After snagging a new rock sample on Aug. 9, NASA’s Curiosity rover surveyed its surroundings on Mars, producing a 360-degree panorama of its current location on Vera Rubin Ridge.
The panorama includes umber skies, darkened by a fading global dust storm. It also includes a rare view by the Mast Camera of the rover itself, revealing a thin layer of dust on Curiosity’s deck. In the foreground is the rover’s most recent drill target, named “Stoer” after a town in Scotland near where important discoveries about early life on Earth were made in lakebed sediments.
The new drill sample delighted Curiosity’s science team, because the rover’s last two drill attempts were thwarted by unexpectedly hard rocks. Curiosity started using a new drill method earlier this year to work around a mechanical problem. Testing has shown it to be as effective at drilling rocks as the old method, suggesting the hard rocks would have posed a problem no matter which method was used.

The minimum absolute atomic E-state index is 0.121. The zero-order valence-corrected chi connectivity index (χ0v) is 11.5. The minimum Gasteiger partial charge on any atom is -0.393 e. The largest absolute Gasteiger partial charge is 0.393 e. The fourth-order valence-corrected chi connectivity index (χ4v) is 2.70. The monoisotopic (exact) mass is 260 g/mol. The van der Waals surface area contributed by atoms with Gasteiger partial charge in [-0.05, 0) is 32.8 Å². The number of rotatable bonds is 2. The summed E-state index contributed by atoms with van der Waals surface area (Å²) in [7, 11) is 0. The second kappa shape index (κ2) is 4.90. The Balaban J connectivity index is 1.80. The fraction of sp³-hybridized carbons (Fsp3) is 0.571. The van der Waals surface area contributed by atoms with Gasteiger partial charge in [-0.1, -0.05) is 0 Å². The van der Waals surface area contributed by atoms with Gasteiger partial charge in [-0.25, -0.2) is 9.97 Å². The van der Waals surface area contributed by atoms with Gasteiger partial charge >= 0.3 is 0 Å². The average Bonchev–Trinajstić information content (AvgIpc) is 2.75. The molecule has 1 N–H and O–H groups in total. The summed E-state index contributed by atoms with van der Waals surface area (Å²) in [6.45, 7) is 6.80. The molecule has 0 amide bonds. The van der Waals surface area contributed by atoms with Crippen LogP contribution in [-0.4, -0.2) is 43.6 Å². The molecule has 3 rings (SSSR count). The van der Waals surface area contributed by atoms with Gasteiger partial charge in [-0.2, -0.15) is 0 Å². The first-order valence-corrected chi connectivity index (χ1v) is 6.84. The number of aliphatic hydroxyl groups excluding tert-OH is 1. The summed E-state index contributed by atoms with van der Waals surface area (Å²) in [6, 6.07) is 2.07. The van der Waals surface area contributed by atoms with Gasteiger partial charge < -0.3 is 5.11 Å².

There’s no way for Curiosity to determine exactly how hard a rock will be before drilling it, so for this most recent drilling activity, the rover team made an educated guess. An extensive ledge on the ridge was thought to include harder rock, able to stand despite wind erosion; a spot below the ledge was thought more likely to have softer, erodible rocks. That strategy seems to have panned out, but questions still abound as to why Vera Rubin Ridge exists in the first place.